Management of intellectual assets (or intellectual capital) is a key driver of success in the global marketplace, adding strategic and economic value to your organisation. It covers variety of activities that go beyond the actual creation of IP within the organisation, such as IP related joint ventures, joint development, strategic alliances, licenses, mergers & acquisitions, patent pooling, etc. Open sourcing and open innovation are also covered by IP management activities. This is done through the development of Intellectual Property Strategy and Plan to improve the organisational underutilisation of its IP assets or options, or IP challenges from third parties or competitors.
To do so successfully, it is imperative to understand the relatively unique nature of intangible property and how really it differs from physical, tangible assets. Also, devising IP strategy must consider knowledge of property structures in general, the development of patent, trademark and copyright protection and their importance to the global economy. Yet another aspect of IP portfolio management in a variety of business sphere is intimately related to the role of innovation and intellectual property within the global setting in order to enable effective decision as to when, where and how to seek IP protection on a cost-effective basis.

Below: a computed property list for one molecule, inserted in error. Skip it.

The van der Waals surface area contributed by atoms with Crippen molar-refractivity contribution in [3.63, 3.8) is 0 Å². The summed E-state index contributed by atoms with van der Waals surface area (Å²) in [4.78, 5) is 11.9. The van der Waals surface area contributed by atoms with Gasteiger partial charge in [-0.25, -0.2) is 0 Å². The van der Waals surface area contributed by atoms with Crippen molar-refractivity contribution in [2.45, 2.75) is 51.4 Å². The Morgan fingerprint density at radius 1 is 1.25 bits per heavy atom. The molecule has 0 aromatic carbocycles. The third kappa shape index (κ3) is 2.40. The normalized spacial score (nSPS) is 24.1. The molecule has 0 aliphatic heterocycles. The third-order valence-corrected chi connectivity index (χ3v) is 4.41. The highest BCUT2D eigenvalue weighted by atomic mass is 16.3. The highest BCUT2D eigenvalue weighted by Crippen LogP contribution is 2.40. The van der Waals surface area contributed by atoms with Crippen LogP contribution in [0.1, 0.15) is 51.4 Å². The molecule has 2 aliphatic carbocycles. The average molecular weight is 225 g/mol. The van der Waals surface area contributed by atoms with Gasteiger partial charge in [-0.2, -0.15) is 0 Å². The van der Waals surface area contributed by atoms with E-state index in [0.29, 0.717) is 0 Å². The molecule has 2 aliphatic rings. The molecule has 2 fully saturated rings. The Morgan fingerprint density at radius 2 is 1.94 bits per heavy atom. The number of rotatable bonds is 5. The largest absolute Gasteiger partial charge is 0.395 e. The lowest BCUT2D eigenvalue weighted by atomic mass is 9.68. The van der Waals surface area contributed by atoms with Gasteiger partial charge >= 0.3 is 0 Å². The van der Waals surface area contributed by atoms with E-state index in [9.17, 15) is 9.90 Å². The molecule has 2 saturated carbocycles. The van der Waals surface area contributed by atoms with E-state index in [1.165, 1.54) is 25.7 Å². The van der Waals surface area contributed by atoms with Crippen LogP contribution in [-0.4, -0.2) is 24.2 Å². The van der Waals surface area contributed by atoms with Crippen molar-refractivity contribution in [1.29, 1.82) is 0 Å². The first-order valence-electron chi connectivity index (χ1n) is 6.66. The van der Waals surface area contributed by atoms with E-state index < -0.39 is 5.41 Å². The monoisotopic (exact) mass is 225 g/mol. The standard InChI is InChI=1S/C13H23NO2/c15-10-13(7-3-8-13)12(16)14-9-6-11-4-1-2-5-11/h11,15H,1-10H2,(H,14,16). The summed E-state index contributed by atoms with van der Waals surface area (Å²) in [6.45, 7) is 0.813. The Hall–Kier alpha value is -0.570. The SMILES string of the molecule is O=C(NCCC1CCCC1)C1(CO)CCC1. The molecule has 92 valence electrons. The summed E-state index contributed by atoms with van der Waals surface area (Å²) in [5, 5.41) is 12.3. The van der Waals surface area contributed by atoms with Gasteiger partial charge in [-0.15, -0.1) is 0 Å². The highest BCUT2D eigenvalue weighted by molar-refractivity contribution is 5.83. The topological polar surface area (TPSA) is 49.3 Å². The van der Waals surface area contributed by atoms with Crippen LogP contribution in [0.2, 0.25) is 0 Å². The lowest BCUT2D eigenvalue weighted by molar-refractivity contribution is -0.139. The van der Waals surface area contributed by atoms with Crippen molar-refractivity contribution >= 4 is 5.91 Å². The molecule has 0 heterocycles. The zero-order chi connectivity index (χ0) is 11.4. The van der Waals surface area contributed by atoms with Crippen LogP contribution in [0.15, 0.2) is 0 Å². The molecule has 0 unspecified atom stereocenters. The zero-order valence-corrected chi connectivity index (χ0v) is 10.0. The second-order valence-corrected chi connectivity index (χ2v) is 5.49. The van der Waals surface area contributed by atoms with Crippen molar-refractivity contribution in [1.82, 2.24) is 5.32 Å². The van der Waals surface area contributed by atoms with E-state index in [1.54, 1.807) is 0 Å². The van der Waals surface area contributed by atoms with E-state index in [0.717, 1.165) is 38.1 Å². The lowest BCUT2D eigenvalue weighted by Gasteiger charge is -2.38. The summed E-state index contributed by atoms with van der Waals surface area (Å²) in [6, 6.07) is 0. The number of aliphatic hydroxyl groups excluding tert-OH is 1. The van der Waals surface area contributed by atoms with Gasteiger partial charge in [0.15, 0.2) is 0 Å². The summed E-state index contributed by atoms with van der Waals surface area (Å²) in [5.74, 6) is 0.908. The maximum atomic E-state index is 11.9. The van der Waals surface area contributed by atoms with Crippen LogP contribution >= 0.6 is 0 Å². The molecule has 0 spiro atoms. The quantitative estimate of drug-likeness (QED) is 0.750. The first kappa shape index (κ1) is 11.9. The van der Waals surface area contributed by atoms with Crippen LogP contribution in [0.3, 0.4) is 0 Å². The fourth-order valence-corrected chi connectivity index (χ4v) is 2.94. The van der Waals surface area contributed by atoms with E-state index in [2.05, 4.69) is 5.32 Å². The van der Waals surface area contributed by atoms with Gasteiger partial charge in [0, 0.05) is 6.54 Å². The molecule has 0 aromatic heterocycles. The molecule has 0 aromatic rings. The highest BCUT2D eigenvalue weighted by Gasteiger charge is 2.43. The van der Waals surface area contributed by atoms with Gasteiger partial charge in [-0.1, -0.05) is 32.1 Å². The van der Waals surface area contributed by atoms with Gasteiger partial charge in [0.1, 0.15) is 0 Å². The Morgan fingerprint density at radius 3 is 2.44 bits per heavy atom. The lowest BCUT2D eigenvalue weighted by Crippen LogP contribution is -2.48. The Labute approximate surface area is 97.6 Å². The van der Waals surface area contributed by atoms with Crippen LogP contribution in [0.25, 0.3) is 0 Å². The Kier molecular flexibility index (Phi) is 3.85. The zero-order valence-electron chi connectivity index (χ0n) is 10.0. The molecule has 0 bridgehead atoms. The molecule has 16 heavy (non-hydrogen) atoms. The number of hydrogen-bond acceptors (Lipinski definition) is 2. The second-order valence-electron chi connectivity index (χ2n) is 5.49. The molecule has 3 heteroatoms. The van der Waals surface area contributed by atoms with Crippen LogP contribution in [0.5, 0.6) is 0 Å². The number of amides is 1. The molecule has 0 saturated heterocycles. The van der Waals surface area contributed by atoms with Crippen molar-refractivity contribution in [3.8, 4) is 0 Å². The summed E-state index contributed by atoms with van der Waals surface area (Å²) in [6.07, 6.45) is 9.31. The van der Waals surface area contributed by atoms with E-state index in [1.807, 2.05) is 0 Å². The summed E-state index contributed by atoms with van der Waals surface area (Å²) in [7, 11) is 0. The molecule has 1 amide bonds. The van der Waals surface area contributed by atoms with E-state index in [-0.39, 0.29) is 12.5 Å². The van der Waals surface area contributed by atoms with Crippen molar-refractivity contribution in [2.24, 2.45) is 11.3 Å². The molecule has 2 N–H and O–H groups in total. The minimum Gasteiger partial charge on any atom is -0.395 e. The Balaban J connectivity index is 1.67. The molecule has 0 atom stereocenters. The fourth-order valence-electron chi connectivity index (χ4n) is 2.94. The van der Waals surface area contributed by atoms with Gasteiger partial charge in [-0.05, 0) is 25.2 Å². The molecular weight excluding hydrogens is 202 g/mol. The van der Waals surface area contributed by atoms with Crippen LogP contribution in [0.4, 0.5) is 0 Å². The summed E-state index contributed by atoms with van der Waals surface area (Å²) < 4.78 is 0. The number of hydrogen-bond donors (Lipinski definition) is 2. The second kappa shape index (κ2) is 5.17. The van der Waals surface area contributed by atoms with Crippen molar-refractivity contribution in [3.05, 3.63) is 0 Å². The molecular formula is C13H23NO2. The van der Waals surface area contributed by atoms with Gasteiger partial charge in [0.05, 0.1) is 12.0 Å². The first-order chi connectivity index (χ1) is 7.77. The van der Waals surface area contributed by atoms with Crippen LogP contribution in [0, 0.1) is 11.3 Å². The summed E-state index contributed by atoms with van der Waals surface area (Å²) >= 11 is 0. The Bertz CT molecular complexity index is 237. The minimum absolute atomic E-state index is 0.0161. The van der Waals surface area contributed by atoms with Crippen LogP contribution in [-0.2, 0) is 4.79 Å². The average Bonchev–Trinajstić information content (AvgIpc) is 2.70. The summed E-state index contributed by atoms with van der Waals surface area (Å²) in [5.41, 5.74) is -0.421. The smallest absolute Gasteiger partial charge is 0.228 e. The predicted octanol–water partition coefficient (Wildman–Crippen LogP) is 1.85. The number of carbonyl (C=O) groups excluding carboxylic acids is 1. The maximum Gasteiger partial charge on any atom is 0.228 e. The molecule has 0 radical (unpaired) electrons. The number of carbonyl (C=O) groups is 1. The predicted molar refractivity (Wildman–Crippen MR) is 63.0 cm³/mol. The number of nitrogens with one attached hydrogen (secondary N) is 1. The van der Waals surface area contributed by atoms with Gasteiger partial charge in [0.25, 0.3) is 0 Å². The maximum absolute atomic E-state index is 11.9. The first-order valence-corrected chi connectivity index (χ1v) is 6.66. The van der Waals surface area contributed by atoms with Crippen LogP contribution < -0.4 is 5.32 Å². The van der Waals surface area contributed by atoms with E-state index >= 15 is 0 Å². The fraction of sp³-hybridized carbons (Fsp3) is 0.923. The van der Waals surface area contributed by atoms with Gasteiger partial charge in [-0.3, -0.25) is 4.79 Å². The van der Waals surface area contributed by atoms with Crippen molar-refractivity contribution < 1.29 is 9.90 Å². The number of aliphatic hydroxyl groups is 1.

IT portfolio management affects the organisational operations, planning, knowledge management and development of new products, process or services. It therefore needs to take into account such scenarios as technological discontinuities, mergers, divestitures, regulations, nationalisation of corporate assets, reorganisations, etc.
Finally, Intellectual Assets Management includes on-going examination of techniques for conducting IP assessments in the marketplace, in competition or otherwise as a means to determine strengths and vulnerabilities. Reference should also be made to legal, business and technical considerations of internal development of IP in the context of the landscape within which the organisation operates.
The last element in the management of intellectual assets pertains to methods employed to value IP in various settings, e.g., organisational owned IP; IP as a target of acquisition, IP asserted against a business by a third party IP owner, etc., as well as to applicable regulations and governing accounting principles, securitisation and/or monetisation of IP, the role and benefits – where relevant – of setting an IP holding company, liabilities and challenges; taxation (with focus on tax efficient means of optimising IP value); and finally, setting of defence against the adversarial assertion of IP by non-practicing entities (also known as “patent trolls”).